For example, in the paediatric department at the national hospital, clinical training has helped junior doctors learn how to make accurate diagnoses on the basis of history, clinical examination, X-rays and laboratory findings. This has discouraged the practice of polypharmacy or the use of multiple medications by a patient, and is helping doctors to correctly diagnose conditions such as acute bronchiolitis that can be misdiagnosed as bronchopneumonia. Junior doctors participating in clinical training are encouraged to review and learn from difficult cases, and to present them to other doctors at audit meetings and grand rounds, the lunchtime lectures open to all clinical staff.
Online resources are also helping with the move towards evidence-based medicine. They include UpToDate and the WHO’s HINARI project. Open access to resources such as HINARI helps doctors in developing countries to use the most recent available literature to support clinical decision-making. Yet this is made more difficult by Timor-Leste’s slow and expensive internet, which lags behind much of the developing world.
Generating internal health research
Nobel Peace Prize winner and former Timor-Leste President José Ramos Horta recently called for greater investment in health, highlighting the potential for neighbouring countries such as Australia to contribute to health research in Timor-Leste through its research institutions.
More contributions from Timor-Leste to research will help complete the evidence-based medicine cycle by providing relevant information to inform clinical decision making. Notable contributions include publications from Timorese academics Nelson Martins and Joao Martins.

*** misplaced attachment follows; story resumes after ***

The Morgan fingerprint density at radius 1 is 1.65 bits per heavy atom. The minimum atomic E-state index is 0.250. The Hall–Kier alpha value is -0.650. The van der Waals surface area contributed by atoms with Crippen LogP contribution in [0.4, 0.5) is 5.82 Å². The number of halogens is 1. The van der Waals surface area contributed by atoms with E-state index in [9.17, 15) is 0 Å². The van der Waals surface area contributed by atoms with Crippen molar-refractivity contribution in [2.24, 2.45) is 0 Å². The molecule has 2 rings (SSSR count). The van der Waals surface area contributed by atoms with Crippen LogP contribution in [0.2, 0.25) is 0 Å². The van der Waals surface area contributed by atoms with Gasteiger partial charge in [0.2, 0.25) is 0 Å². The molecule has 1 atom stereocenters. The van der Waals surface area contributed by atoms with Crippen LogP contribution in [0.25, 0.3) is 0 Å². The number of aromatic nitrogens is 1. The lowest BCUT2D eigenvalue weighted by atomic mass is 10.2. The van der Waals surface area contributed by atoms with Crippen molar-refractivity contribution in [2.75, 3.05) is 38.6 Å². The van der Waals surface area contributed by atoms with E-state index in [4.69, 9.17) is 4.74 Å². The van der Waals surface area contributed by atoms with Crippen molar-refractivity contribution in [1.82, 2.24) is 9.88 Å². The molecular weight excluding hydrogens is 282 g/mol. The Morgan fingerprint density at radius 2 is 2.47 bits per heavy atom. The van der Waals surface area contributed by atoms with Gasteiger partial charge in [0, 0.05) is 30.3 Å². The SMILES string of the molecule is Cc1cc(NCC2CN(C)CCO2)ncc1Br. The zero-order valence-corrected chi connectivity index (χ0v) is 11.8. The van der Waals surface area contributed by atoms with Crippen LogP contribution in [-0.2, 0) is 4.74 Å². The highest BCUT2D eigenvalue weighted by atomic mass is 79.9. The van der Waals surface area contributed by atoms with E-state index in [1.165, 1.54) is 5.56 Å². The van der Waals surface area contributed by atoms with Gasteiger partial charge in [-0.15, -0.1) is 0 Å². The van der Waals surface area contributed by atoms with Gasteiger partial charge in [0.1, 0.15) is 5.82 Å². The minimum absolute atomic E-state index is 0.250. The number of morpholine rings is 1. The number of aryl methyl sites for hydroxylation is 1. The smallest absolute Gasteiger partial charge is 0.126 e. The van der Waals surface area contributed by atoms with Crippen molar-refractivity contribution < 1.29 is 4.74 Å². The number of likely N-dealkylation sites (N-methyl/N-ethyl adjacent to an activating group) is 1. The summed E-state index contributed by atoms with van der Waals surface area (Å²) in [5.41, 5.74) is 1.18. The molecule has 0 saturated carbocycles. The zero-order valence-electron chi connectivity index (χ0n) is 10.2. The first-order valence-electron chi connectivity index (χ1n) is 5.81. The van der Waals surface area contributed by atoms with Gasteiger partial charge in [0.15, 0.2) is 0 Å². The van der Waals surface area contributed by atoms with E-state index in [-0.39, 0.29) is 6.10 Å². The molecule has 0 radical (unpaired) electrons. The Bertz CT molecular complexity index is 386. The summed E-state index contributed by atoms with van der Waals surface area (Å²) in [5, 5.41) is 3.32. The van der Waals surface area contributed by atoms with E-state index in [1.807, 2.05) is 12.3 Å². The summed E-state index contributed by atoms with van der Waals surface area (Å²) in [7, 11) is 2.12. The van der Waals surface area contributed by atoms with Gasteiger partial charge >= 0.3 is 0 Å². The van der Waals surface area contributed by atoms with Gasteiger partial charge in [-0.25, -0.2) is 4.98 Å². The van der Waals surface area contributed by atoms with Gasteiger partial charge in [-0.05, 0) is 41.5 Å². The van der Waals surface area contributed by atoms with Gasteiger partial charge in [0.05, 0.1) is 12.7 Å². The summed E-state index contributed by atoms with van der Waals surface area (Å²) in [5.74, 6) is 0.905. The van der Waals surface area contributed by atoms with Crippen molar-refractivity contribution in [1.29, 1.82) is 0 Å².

However, many of the published articles on health in Timor-Leste until now have been descriptive studies, usually based on questionnaires or surveys. This means Timor-Leste has contributed little evidence-based medicine. Although much of international evidence-based medicine can still be applied to clinical practice in Timor-Leste, it is now a research challenge for Timor-Leste to carry out high quality research and contribute to EBM.
In the short term, Timor-Leste needs to prioritise clinical training for the hundreds of recently graduated junior doctors, encouraging them to use the best evidence-based medicine available in their everyday practice.
Lyndal Rowlands is Monitoring and Evaluation Officer for the Royal Australasian College of Surgeons in Timor-Leste. She can be contacted at [email protected] and LinkedIn.
This article has been produced by SciDev.Net's South-East Asia & Pacific desk.
Augustine Asante and others Retaining doctors in rural Timor-Leste: A critical appraisal of the opportunities and challenges (World Health Organization Bulletin, Volume 92, April 2014)
David Brewster Avoiding polypharmacy and therapeutic nihilism in medical training in poor countries (Medical Education, Volume 48, January 2014)
J. Cabral and others Scaling-up the medical workforce in Timor-Leste: Challenges of a great leap forward (Social Science & Medicine, Volume 96, November 2013)
Jose Ramos-Horta Aid-for-trade program not what the doctor ordered (The Sydney Morning Herald, 13 May 2014)
Paul Chinnock and others Is evidence-based medicine relevant to the developing world? (PLOS Medicine, May 2005)